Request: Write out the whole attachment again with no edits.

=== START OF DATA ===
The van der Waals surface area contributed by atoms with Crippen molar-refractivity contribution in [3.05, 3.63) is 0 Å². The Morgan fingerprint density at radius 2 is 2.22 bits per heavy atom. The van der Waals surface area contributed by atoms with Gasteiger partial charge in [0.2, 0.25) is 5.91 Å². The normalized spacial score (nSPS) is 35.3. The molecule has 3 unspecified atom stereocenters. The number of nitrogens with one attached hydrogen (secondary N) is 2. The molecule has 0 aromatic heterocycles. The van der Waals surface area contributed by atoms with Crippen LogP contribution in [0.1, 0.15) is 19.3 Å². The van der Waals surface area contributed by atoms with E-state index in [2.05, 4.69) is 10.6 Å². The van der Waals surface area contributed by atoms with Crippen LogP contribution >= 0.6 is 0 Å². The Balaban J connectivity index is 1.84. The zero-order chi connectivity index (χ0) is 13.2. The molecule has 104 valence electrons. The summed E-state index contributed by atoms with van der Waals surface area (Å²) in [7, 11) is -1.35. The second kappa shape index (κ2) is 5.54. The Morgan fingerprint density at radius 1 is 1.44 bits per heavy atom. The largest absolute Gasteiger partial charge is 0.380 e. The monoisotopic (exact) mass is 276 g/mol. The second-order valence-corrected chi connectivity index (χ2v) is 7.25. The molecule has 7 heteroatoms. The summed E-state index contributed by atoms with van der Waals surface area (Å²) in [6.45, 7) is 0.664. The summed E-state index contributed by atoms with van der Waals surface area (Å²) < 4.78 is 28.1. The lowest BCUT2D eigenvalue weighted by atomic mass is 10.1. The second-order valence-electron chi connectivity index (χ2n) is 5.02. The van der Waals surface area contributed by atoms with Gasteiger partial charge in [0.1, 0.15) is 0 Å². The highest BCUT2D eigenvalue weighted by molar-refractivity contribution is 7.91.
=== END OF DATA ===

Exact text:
The van der Waals surface area contributed by atoms with Crippen molar-refractivity contribution in [3.05, 3.63) is 0 Å². The Morgan fingerprint density at radius 2 is 2.22 bits per heavy atom. The van der Waals surface area contributed by atoms with Gasteiger partial charge in [0.2, 0.25) is 5.91 Å². The normalized spacial score (nSPS) is 35.3. The molecule has 3 unspecified atom stereocenters. The number of nitrogens with one attached hydrogen (secondary N) is 2. The molecule has 0 aromatic heterocycles. The van der Waals surface area contributed by atoms with Crippen LogP contribution in [0.1, 0.15) is 19.3 Å². The van der Waals surface area contributed by atoms with E-state index in [2.05, 4.69) is 10.6 Å². The van der Waals surface area contributed by atoms with Crippen LogP contribution >= 0.6 is 0 Å². The Balaban J connectivity index is 1.84. The zero-order chi connectivity index (χ0) is 13.2. The molecule has 104 valence electrons. The summed E-state index contributed by atoms with van der Waals surface area (Å²) in [7, 11) is -1.35. The second kappa shape index (κ2) is 5.54. The Morgan fingerprint density at radius 1 is 1.44 bits per heavy atom. The largest absolute Gasteiger partial charge is 0.380 e. The monoisotopic (exact) mass is 276 g/mol. The second-order valence-corrected chi connectivity index (χ2v) is 7.25. The molecule has 7 heteroatoms. The summed E-state index contributed by atoms with van der Waals surface area (Å²) in [6.45, 7) is 0.664. The summed E-state index contributed by atoms with van der Waals surface area (Å²) < 4.78 is 28.1. The lowest BCUT2D eigenvalue weighted by atomic mass is 10.1. The second-order valence-electron chi connectivity index (χ2n) is 5.02. The van der Waals surface area contributed by atoms with Gasteiger partial charge in [0.1, 0.15) is 0 Å². The highest BCUT2D eigenvalue weighted by molar-refractivity contribution is 7.91.